Inside Edition Tells Paramedic Student’s Story of Saving a Life
Heroic Deeds Run in Wil Stewart's Family
When Wil Stewart, a Sacramento State paramedic student, saved a man from choking to death, the national attention he received astonished him, even made him squirm a bit because, after all, he “wasn’t raised to go around bragging,” he said.
The story first appeared in a newspaper in San Luis Obispo, where Wil and several classmates sat in a cafe, waiting to be interviewed for internships at an ambulance company. It was 20 minutes before his turn at San Luis Ambulance when Wil saw a man in obvious distress. He immediately jumped to the man’s aid and performed the lifesaving Heimlich maneuver.
From California to New York
After spotting the story in the San Luis Obispo Tribune, the Associated Press picked it up and immediately the story shot across the country: ”Student seeking paramedic internship saves choking man.” The New York Times, Washington Post, U.S. News & World Report, The Sacramento Bee and yahoo news were among the media outlets posting the story. TV stations in Sacramento featured their hometown hero as well.
Traci Stewart was proud of her 23-year-old son, and people across the country were proud of him too. “She said for the past month, there hasn’t been a lot of good news,” Wil said, recounting their conversation, and that his swift action in San Luis Obispo was “a good story that people wanted to spread and share.”
Wil was still being interviewed several weeks later. Inside Edition chatted with Wil online: “Paramedic student saves choking man in coffee shop prior to internship interview.” A producer for ABC News interviewed him for another version of the story: “Paramedic School Graduate Helps Choking Man in Cafe Ahead of Internship Interview.”
Heroic deeds run in the family
Wil may be getting all of the attention, but he wasn’t the first one to save someone’s life.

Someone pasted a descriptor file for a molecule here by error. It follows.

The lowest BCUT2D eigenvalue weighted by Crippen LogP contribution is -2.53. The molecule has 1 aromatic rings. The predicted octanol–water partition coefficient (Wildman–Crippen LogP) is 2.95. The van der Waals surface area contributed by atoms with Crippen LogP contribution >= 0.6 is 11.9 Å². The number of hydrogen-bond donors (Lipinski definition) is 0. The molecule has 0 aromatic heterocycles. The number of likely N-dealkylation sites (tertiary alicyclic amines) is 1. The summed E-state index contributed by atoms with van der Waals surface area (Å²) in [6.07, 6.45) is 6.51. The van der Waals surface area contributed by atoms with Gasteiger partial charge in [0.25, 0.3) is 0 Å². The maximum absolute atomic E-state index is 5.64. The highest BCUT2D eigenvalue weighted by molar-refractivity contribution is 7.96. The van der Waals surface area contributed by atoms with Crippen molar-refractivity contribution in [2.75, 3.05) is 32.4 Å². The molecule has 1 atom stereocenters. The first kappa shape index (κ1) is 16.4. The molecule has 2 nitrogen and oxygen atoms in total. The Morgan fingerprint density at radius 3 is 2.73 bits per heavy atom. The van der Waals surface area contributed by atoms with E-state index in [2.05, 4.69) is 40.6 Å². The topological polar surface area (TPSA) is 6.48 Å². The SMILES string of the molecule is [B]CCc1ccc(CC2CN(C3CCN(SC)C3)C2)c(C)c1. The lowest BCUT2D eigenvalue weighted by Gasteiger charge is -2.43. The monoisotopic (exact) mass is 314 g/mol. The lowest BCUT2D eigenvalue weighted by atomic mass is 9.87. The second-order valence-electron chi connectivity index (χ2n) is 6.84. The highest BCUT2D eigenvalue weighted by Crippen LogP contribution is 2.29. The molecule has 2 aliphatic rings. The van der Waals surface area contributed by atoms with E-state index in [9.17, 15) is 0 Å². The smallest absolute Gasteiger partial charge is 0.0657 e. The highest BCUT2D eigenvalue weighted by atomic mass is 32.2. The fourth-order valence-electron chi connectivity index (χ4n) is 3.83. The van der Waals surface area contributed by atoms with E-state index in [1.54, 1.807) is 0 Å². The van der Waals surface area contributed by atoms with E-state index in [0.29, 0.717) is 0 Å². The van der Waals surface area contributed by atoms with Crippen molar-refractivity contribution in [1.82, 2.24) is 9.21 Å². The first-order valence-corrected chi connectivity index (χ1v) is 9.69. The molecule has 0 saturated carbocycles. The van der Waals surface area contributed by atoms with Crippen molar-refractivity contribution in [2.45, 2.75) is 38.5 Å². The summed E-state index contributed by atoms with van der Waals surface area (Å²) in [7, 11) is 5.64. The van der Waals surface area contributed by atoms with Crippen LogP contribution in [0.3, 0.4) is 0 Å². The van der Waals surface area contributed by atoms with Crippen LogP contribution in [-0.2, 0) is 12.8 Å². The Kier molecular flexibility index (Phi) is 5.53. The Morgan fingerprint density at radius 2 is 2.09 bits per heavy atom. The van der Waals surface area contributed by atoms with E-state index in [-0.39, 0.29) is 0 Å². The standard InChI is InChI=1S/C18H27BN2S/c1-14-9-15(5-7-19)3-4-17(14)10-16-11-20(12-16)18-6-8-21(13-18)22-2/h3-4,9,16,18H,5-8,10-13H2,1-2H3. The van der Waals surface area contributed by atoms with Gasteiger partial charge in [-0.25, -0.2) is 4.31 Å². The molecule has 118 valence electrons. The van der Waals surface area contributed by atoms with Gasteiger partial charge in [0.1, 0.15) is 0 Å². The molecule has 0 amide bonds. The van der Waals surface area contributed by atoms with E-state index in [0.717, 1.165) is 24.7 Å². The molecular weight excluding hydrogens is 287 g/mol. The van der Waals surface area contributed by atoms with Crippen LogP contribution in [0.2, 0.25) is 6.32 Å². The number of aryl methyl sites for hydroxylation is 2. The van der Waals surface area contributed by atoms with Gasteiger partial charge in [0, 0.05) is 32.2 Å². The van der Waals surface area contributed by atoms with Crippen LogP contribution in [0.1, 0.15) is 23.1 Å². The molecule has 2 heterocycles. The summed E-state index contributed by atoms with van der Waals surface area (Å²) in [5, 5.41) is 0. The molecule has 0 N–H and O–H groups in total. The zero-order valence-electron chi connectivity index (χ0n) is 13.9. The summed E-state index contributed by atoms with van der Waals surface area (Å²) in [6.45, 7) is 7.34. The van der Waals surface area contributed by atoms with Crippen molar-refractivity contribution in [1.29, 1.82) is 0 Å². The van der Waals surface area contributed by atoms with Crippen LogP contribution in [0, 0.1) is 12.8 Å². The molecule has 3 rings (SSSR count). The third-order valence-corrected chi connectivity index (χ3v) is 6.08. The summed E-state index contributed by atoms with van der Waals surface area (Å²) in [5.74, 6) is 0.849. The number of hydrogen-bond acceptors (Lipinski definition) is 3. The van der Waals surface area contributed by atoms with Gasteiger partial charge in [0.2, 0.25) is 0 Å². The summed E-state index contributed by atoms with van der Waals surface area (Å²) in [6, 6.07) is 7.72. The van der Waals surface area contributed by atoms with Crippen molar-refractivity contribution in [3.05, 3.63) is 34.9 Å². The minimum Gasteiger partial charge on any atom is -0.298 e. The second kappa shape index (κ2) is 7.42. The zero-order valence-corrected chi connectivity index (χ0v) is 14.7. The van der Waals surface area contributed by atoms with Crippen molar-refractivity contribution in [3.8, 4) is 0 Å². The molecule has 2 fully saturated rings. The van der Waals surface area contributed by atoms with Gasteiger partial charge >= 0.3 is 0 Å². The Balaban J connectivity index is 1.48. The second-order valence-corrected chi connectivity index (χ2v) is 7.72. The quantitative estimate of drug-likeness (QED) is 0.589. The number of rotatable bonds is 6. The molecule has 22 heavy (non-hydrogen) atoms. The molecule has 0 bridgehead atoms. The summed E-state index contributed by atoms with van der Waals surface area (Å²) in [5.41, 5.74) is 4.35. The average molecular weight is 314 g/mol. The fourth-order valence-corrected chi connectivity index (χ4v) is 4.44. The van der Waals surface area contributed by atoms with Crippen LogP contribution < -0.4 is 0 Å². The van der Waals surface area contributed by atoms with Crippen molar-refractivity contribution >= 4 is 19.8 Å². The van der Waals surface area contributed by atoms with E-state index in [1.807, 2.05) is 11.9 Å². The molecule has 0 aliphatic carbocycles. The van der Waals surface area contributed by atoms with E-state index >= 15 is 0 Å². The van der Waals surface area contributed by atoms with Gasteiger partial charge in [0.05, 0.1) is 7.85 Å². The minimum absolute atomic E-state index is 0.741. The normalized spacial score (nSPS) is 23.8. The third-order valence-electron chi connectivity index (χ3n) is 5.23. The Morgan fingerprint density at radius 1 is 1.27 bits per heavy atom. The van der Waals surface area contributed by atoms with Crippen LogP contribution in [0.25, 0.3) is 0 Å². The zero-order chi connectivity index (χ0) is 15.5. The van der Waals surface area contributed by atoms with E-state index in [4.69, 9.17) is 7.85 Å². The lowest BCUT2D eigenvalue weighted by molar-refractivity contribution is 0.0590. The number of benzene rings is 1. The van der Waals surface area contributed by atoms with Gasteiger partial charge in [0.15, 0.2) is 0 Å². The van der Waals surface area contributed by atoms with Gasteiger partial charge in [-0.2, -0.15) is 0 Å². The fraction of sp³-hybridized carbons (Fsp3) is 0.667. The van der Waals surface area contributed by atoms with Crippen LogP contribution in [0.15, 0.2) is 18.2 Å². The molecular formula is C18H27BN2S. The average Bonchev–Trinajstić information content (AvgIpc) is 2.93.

Wil’s sister Hannah works as an emergency medical technician and was off-duty when an emergency occurred at their family home in Oakdale. “He came running out of the house and was beating on his chest,” Will says, of the incidenty, and immediately Hannah rushed to the man and performed the Heimlich maneuver.
It wasn’t a stranger Hannah saved from choking on a piece of food, though. “She saved our dad,” Wil says, proud that his younger sister was calm through a crisis.
A dream almost cut short
Wil was working as a volunteer firefighter in Tuolumne County, suffering from severe back pain. Tests revealed a potentially career-ending tumor on his spine.
The tumor was benign, fortunately, but the surgery left him unable to stand on his two feet, let alone jump on a fire engine. He spent two months re-gaining the ability to walk, and in total, six months of aggressive physical therapy.
Amazing is the only way to describe Wil’s next accomplishment. Exactly one week after he finished his physical therapy, Wil started Sacramento State’s Paramedic Program. “I told the instructors I would be ready,” Wil said during the application process. And he was true to his word.
Wil’s family and mentors have kept him grounded through all the media attention. “He reacted in the right way and did all the right things,” says Sacramento Fire Captain Jason Hemler, director of the Paramedic Program. “I told him to enjoy this moment” because he has a long tough career ahead of him.
Wil thinks he will need at least 10 years of experience before applying for his dream job as a flight paramedic or a member of a wilderness search-and-rescue team. And unless he’s specifically asked about the coffee shop incident, he doesn’t plan to mention it during any job interview, for the same reason he didn’t mention it during the internship interview.
Wil wants to be judged on the whole of his work and not a single incident. But the episode is still something to be remembered, he says, if only because “it reaffirms my decision to go into emergency medical services.”
For more information, please visit the Paramedic Program web page.